I have also thought about going to a nutritionist – however, my insurance only covers it if I’m deathly ill. Again, I think I understand the basics of nutrition, I just don’t apply them to my life. There is a disconnect there, and it’s frustrating.
I am open to any and all advice I am still trying to get it all sorted out.
I read a lot of fitness magazines. It’s kind of an addiction. I love the motivation I get from them – from the tips to the success stories, I usually feel good when I’m done. About every month, I read Shape, Self, Body + Soul, and Runners World. Every now and then, I take a look at the women’s “muscle” magazines. I know that women and muscle is still taboo – which is sad – but I think these magazines have a lot of great healthy living advice (and weight lifting workouts of course) too.
Recently, I was poking around on the Self magazine website and found myself inspired by the Editor in Chief, Lucy Danziger. I’ve been reading Self for a long time, but I don’t think the editor was always this ripped. Well, anyway, she is now. She’s training for an Ironman and in a video talks about how normally she works out for two hours a day. Then, her editor’s letter in this month’s issue explained that I wasn’t imagining things. She has lost 25 pounds, and was spurred into action by a realization when her father was hospitalized with a heart problem. She realized that her father’s father had heart problems and was treated in that same hospital. She realized that she did not want to be part of that family “legacy”.
One of the things she wrote that made me wonder was that it wasn’t about vanity; it couldn’t be. It wasn’t a strong enough reason to kick off and stick to her health goals. I found this interesting. Vanity—looking better, is a popular reason to want to get fit. They call it “getting in shape” not “getting in health,” right? Tangible results (losing pounds, inches, feeling firmer) are also powerful motivators, but are they short-term in nature?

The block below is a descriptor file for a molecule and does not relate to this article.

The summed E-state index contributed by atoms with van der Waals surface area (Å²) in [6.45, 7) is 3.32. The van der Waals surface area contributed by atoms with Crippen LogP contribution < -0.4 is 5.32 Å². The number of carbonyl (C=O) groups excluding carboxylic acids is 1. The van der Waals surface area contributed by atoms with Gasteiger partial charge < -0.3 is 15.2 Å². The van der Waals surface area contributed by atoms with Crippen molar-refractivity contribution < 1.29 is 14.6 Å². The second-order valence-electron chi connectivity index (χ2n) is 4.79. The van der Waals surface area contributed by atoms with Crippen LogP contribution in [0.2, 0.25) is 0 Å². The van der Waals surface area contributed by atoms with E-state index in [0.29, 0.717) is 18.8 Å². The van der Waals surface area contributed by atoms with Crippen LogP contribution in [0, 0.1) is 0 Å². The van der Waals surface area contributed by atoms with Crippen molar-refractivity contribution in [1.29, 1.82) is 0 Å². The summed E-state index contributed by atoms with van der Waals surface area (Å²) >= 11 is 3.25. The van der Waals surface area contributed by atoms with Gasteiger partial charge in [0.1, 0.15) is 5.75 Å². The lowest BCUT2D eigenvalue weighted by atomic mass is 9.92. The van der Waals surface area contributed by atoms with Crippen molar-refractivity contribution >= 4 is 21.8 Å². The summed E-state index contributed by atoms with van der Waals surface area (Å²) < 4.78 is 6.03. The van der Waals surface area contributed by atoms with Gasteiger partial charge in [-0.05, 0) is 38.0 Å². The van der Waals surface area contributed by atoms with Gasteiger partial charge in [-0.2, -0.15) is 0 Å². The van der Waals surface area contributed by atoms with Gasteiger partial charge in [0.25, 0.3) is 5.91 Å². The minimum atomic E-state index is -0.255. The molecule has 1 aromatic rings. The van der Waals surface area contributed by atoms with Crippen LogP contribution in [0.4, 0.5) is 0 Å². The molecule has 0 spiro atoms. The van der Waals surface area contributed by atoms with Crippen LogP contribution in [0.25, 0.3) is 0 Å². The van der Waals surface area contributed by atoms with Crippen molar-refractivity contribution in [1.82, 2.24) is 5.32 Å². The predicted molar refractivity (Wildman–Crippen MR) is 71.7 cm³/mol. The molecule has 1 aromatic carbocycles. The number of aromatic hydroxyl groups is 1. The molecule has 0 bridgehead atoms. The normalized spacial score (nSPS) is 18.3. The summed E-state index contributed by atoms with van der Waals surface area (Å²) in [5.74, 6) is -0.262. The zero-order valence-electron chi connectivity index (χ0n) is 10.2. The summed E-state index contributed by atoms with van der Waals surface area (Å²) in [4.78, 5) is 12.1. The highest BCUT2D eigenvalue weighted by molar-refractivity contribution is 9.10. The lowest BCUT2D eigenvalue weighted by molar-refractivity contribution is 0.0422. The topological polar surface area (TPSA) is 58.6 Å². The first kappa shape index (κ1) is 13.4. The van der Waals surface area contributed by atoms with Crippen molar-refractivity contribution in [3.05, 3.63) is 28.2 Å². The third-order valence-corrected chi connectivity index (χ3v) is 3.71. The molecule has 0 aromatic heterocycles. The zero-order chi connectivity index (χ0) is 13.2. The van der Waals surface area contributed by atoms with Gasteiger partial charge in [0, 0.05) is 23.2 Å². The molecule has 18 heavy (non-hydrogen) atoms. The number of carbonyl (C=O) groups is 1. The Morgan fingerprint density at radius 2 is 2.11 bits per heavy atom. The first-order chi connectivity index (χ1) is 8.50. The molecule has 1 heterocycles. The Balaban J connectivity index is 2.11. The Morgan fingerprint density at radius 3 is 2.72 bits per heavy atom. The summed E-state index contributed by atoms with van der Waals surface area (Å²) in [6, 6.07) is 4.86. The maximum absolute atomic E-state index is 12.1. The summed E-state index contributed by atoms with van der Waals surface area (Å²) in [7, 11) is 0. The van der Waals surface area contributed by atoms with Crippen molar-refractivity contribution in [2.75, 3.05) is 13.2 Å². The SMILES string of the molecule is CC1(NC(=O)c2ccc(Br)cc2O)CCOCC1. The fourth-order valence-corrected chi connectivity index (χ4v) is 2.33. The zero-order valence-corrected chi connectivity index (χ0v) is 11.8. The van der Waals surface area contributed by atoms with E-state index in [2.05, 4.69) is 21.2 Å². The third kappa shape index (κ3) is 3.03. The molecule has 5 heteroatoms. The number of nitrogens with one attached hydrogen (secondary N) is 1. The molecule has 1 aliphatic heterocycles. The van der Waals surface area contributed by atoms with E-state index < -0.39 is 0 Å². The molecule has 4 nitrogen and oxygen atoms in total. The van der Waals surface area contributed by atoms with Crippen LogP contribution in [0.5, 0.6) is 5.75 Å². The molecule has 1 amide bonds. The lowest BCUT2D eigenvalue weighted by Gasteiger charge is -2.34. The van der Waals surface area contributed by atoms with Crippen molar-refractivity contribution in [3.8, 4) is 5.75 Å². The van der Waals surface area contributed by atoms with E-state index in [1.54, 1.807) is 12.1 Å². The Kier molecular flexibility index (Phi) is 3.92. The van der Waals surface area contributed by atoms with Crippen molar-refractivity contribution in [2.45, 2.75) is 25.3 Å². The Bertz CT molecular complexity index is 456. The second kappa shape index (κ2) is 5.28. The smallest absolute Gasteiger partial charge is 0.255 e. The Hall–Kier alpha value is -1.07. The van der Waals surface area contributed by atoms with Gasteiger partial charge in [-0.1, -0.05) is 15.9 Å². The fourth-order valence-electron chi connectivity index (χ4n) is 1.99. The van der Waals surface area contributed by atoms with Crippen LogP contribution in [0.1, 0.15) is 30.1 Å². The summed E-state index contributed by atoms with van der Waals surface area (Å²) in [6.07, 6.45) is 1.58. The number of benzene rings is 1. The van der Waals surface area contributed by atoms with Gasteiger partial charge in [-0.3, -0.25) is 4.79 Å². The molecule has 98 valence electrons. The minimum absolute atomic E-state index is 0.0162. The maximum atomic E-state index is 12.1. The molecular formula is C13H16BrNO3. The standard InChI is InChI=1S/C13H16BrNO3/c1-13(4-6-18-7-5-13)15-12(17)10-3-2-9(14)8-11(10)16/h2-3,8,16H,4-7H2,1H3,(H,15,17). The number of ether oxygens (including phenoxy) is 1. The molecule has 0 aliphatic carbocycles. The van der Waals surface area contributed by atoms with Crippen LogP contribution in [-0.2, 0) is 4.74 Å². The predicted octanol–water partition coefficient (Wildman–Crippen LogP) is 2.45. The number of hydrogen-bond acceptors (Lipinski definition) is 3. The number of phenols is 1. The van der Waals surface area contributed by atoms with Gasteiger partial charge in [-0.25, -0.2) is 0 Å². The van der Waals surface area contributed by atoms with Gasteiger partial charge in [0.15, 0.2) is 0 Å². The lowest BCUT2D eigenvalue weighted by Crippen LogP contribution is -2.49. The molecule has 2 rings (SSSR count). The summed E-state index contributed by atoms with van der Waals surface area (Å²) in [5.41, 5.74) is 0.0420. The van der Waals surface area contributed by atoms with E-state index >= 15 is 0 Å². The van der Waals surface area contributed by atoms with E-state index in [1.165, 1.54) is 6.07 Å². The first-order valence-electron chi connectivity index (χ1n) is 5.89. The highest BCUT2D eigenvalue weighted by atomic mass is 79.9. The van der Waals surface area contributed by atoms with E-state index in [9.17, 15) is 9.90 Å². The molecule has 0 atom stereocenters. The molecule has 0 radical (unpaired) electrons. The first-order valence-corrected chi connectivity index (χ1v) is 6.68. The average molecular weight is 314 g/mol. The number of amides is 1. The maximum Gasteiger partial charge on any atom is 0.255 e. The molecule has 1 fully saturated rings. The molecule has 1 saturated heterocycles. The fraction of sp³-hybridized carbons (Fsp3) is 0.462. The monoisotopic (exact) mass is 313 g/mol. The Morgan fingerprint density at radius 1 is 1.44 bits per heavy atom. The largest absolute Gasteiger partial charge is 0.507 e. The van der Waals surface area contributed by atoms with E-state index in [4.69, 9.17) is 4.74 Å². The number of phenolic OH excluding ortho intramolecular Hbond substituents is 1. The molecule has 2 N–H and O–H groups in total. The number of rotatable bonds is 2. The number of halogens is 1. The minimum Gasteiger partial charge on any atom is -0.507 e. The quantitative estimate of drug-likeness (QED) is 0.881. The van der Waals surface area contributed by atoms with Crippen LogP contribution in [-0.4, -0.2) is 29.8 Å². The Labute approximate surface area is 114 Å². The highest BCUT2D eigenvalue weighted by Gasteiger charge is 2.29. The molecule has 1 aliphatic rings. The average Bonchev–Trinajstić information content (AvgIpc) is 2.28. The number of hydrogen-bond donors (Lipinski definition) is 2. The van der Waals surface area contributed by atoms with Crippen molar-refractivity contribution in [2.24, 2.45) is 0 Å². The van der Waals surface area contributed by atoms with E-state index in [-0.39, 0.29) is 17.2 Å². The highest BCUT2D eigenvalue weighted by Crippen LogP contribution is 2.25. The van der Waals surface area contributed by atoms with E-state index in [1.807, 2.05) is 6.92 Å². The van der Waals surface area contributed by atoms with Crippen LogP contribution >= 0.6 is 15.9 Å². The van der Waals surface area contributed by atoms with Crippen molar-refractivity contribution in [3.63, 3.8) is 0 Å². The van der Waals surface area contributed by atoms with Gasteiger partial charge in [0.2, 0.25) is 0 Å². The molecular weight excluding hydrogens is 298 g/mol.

I don’t think I’m going to be able to answer those questions – the diet and fitness industry is a billion-dollar one for a reason – but it’s interesting to think about. I, for one, find vanity to be motivating, and for tangible results to be hugely motivating. I also find eating cupcakes motivating. nom nom nom nom
That’s the thing with health goals – it’s difficult to say no to the cookie and yes to the treadmill. The positive reinforcement is further removed from the healthy activity than it is from the unhealthy one. It’s why binge drinkers continue to over-imbibe and suffer hangovers – the punishment is too far removed from the immediate pleasure in order to be a deterrent. No one said getting fit and staying fit was easy.
Jillian Michaels’ answer to the “How do I stay motivated?” question is: ask yourself why you want this goal (weight loss, fitness achievement). [Is it weird that I know this without looking it up? I have her advice memorized, I think…]Your reasons are your motivation. She makes no judgment about your reasons – just that they motivate you.
What motivates you?
My name is Michelle and I like to write about running, food, and fitness in general. Check out my About Michelle section for more!